Now, for this particular situation, defining an apple is probably not such a great idea. It would be REALLY boring. So, skip the dictionary definition.
You don’t have to do all of these under explication – define, explain, and give examples.
Those are there to guide you.
In this case, define doesn’t really fit too well, but we do want to describe it a little bit and move into the explanation of how the basic apple is an easy snack to pack for school.
So using the define (guide) a little bit, but mostly moving on to explanation, we’re going to continue filling in the blanks with a couple of extra sentences.
This solid fruit is a particular favorite because it is easy to pack. Just rinse it off, and it’s ready for the lunch box or bag.
Again, it’s all flowing well together. You’ve got all these transitions, so every thought moves on to the next one.
Again, that’s not quite enough to finish our paragraph, so we need to explain that point even further. We need to consider:
- How is it easy to pack?
- What is it easy to pack?
- Why is this good for kids?
- Why is it good for Mom and Dad packing the lunches?
So, we continue on with the next sentences.
If you get stuck in the Body, just go back and think about Define, Explain, and Give examples.
Ask yourself, How can I explain this further?
5 Ws & the H
If you’re really stuck, think through the 5 Ws & the H: who, what, when, where, why, how.
- WHO is this relating to?
- WHAT am I talking about?
- WHERE does this take place?
Ask yourself about all the details and how they’re relative to the thesis/topic and point, and you’ll start filling in all the blanks for these sentences.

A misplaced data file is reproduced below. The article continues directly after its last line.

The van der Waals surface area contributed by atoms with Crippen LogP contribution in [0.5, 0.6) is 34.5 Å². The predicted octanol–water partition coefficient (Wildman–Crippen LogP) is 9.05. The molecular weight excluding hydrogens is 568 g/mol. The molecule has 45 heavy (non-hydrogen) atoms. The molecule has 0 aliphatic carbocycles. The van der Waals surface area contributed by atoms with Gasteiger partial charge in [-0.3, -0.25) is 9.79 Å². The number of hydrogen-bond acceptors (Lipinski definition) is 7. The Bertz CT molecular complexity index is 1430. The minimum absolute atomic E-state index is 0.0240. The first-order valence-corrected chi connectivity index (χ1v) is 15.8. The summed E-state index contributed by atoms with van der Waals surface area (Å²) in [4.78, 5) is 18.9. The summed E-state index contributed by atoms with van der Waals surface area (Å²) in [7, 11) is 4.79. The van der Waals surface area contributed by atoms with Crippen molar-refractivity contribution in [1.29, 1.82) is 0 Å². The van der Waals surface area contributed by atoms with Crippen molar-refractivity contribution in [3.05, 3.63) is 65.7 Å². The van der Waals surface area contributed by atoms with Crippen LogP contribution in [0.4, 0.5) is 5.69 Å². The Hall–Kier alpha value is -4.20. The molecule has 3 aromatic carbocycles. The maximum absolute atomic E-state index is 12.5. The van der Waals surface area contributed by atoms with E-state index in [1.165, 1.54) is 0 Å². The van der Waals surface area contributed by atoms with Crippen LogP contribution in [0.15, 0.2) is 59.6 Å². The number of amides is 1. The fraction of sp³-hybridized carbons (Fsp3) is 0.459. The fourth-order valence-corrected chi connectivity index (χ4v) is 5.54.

We’ll continue on with the explanation and start moving into an example of how this apple is an easy and healthy snack to pack for school.
There’s not a lot of prep work involved to pack an apple. Other than taking your child’s taste into account when you choose, red, yellow, or specialty apples in the grocery store, stocking apples for lunch is simple.
You’re explaining and giving additional details. We talked a little about getting the apples and stocking the apples – taking your child’s taste into account – things that will make them actually want to eat this stuff – and we’ll move on even more into the example phase.
If you really want to put more work into it, you could slice the apple into wedges or chunks and put them in a plastic baggie or container, but then you risk the chance of the “browning” slime. Most parents will opt for sending a whole apple with the instructions to trash the core rather than bringing it back home.
Referencing “browning” slime is also somewhat of an attention getter. You always want to draw the reader into the paper. You’re almost adding a bit of humor, too with the reference to common experience of browning, slimy apple slices or cores. You’re drawing on what the reader knows with this very visual and tactile example.
First Body Paragraph in Summary
So, by filling in the blanks, we’ve done our topic sentence. We took that topic sentence even further with Explication…kind of defining, but mostly showing the details through explanation and examples.
Note: Always keep the reader in mind. Draw them in with details and things they know.
We also used transitions between all of the sentences to pull it all together, and it ended up being a fairly beefy little paragraph, around 137 words. Given that the essay assignments are usually between 400-600 words, and this is ONE of the FIVE paragraphs, 137 words out of 400-600 is a sizable chunk. Add the introductory paragraph you’ve already written, and you’re getting close to the minimum word count.
Is this first body paragraph example the best in the world? Absolutely, NOT.